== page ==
—Paige Stroud, University of Texas, law (J.D.)
A Little Kindness Can Go a Long Way
Identity crises will come. “Do I really love this?” “What am I doing with my life?” There are many things in life you can’t control, but the most important lesson college has taught me is to focus on what I can control.
Small choices can make as much of a difference as big decisions. Whether it be buying someone a cup of coffee before a big exam, handwriting thank-you notes to professors, or taking the time to console a friend during a difficult time, people will remember small courtesies and acts of thoughtfulness. It’s easy to think people will forget them, but often these are the touching moments that they remember most. I know I do.
Grades, accolades and résumés are only one part of college. Remembering that will keep things in perspective when the real troubles of life creep in, and you realize that people are more important than things.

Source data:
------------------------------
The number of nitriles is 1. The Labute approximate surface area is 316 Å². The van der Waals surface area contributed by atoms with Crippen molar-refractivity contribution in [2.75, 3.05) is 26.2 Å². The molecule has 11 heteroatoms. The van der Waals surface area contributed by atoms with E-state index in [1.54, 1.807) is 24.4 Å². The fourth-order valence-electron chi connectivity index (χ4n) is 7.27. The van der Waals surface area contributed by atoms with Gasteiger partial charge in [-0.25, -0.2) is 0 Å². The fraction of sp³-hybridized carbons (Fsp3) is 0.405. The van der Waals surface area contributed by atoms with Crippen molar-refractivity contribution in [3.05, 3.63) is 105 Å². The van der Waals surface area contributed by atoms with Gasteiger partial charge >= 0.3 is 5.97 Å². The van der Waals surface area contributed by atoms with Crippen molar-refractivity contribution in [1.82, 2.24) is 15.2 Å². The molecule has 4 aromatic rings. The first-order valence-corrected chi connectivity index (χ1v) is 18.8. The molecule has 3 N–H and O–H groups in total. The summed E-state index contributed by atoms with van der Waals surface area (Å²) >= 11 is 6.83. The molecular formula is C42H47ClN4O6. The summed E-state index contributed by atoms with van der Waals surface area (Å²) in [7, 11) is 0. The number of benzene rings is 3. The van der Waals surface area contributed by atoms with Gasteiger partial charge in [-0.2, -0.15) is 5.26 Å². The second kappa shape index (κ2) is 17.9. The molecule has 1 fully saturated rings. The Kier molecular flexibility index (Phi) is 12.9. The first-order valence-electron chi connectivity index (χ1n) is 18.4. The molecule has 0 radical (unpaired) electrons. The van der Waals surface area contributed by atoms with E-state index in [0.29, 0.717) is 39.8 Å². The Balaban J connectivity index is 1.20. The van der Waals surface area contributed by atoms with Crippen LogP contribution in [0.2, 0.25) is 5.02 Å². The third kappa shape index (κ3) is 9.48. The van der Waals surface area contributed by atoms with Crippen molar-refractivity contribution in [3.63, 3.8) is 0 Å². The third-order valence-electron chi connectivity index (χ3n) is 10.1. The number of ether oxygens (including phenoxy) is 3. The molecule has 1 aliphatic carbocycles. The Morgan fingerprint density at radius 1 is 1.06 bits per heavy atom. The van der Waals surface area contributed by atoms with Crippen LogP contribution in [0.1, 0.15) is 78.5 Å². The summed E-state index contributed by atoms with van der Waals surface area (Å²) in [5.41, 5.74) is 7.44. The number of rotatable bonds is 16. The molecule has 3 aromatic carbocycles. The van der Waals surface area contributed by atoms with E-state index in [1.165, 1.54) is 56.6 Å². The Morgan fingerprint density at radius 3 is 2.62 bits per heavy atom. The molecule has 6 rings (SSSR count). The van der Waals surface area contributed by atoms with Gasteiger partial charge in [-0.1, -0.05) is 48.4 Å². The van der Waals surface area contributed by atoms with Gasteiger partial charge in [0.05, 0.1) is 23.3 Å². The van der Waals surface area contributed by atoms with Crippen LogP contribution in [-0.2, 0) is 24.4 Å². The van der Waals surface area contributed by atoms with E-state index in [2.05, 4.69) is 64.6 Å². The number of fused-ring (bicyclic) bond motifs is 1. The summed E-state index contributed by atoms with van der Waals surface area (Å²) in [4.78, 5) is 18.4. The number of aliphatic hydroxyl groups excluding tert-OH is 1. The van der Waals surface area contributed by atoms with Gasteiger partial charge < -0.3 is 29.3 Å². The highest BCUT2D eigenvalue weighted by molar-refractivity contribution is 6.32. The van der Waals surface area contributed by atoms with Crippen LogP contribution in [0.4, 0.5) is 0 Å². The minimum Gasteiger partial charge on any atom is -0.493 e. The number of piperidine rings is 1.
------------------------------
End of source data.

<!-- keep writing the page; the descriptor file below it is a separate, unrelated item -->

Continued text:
—Isabella Redjai, Hillsdale College, political economy
Time to Reflect
Take a gap year. I had to take one between my sophomore and junior years for medical reasons. Many of my friends took time off before starting college, and only in hindsight do I understand why. As an 18-year-old freshman, I hadn’t the faintest clue what course of study or career I was really interested in pursuing. I didn’t know what would make a college the right fit for me. The kids who are completely sure that being a doctor or engineer is the path for them are few and far between. For the rest of us, plenty of time in college is spent—sometimes wasted—trying to find out what we’re even interested in.
After a year away from school, with time to reflect, explore different interests and refine my thinking, I transferred schools and changed my major. Since then, I’ve been happier, more confident and more mature in the way I approach school. It’s never too late in college to take a gap year, and I know I would’ve regretted it had I not.
—Kieran Murphy, University of Colorado, Boulder, political science
Click here to submit a response to next week’s Future View.
Copyright ©2020 Dow Jones & Company, Inc. All Rights Reserved. 87990cbe856818d5eddac44c7b1cdeb8